Chaucer's Knight. The Portrait of a Medieval Mercenary

PREZZO : EUR 26,00€
CODICE: ISBN 0297775669 EAN 9780297775669
DISPONIBILITA': In esaurimento

Chaucer's Knight. The Portrait of a Medieval Mercenary

PREZZO : EUR 26,00€

ISBN 0297775669
EAN 9780297775669





In esaurimento

334 pages
21 b/w ills.
Hardcover with jacket
cm 14,5 x 22 x 2,7
gr 545


From the front flap:
Terry Jones, a television satirist with a secret second career as a medievalist, has long thought that historians and literary critics have consistently misjudged some of the work of the father of English satire, Geoffrey Chaucer.
In a well-substantiated and imaginative study Terry Jones questions the accepted view of Chaucer's Knight as a conventional and rather dull pillar of the establishment. By concentrating on seeing the Knight in his historical rather than purely literary context, he argues that the Knight is very far from a paragon of Christian chivalry, and is in fact nothing less than a crude mercenary - typical of the military caste of his day. He would have been an essential figure to include in any portrait of that society.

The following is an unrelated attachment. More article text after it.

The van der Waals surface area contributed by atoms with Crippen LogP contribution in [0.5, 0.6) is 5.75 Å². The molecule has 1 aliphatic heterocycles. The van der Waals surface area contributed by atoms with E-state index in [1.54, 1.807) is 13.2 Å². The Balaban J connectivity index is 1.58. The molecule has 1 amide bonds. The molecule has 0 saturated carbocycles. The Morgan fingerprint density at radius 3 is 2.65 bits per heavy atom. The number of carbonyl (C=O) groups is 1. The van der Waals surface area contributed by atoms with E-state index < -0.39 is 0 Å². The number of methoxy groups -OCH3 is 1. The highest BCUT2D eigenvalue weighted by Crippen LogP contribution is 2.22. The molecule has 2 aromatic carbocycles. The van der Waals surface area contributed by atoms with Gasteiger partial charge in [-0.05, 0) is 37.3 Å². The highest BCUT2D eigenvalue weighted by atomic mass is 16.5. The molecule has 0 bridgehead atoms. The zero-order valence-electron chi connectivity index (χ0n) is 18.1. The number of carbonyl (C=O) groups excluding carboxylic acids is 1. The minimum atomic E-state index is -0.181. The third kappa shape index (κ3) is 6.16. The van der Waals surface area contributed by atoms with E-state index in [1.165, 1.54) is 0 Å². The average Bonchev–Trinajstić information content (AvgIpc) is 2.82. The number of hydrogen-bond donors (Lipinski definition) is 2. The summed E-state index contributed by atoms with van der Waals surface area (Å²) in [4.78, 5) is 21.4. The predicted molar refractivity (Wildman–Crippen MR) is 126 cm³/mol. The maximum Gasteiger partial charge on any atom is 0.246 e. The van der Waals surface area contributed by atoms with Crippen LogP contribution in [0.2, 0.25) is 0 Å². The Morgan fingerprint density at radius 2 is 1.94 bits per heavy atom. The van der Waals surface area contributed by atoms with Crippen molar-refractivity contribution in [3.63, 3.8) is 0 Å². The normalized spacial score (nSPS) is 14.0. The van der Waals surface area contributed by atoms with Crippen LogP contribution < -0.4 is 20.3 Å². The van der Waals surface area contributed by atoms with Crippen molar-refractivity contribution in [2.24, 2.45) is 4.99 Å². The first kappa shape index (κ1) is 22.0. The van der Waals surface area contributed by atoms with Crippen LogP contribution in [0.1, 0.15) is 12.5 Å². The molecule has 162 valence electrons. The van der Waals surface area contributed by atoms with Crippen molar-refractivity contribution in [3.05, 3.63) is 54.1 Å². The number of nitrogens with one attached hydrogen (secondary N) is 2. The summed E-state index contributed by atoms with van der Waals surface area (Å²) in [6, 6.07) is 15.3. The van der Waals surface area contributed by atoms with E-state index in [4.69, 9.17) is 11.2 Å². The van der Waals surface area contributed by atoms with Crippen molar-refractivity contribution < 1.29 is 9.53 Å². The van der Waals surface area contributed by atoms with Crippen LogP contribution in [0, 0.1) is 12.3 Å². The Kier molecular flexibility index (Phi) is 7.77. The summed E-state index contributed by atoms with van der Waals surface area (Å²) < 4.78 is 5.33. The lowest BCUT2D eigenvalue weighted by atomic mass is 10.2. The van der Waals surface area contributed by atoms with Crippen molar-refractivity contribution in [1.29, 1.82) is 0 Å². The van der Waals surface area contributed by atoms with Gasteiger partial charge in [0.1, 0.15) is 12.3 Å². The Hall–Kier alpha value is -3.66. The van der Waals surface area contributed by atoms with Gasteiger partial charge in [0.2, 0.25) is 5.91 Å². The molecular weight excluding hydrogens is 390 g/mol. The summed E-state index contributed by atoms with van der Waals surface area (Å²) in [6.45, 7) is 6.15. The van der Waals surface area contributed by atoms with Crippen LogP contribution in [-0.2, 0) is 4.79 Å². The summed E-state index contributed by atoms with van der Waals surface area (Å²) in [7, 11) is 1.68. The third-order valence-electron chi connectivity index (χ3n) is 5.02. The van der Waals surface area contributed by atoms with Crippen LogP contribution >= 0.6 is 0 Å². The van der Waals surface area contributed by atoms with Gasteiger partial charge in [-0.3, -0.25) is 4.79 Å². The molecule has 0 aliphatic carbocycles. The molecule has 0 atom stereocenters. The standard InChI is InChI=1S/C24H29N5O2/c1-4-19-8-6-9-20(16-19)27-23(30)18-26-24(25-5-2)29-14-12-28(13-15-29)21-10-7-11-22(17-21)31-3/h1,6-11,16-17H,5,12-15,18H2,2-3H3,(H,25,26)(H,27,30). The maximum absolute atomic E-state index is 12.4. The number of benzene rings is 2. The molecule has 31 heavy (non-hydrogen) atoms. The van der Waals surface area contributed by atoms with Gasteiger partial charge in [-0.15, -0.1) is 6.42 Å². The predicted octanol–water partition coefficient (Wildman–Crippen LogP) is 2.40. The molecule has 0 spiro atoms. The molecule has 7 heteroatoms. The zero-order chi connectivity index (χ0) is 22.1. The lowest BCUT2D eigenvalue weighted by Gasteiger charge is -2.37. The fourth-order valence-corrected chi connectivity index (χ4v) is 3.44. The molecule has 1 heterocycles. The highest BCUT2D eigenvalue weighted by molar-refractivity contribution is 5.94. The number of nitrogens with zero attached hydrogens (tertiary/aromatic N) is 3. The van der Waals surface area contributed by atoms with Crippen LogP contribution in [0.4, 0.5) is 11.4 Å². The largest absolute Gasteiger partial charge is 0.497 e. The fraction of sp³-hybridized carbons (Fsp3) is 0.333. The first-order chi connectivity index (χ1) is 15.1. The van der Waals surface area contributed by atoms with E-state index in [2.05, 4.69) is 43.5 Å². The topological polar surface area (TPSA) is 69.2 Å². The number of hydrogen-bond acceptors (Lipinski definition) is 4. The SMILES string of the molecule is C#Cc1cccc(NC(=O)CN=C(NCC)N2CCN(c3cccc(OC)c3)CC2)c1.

To Chaucer and his contemporaries, the growing commercialization of warfare was one of the greatest evils of the age, for they witnessed the growth of the so-called 'free companies', which swarmed over Europe like the Great Plague itself, and brought terror and destruction on an unbelievable scale. It was for them a horrific demonstration of what happened when the older values of the feudal society (for all that society's short-comings) were replaced by the crude commercial ethic which has dominated our social values ever since.
This far from flattering image of the Knight calls for a reassessment of the Knight's Tale, which emerges as a brilliant but sinister parody - an elegant and courtly romance put into the mouth of a cold-blooded professional killer.

page VII Acknowledgements
IX Preface
1 1. The traditional interpretation of Chaucer's Knight
4 2. The military background
4 What was a 'knight' in the fourteenth century?
13 The rise and rise of the mercenaries
18 Fourteenth-century attitudes to mercenaries
25 The poor knight
27 The Ellesmere illustration of the Knight
31 3. Commentary on the description of the Knight in the General Prologue
141 4. The Knight's Tale
217 5. Why does the Knight interrupt the Monk?
223 Appendix
231 Notes to illustrations
233 Notes
293 Bibliography
307 Index

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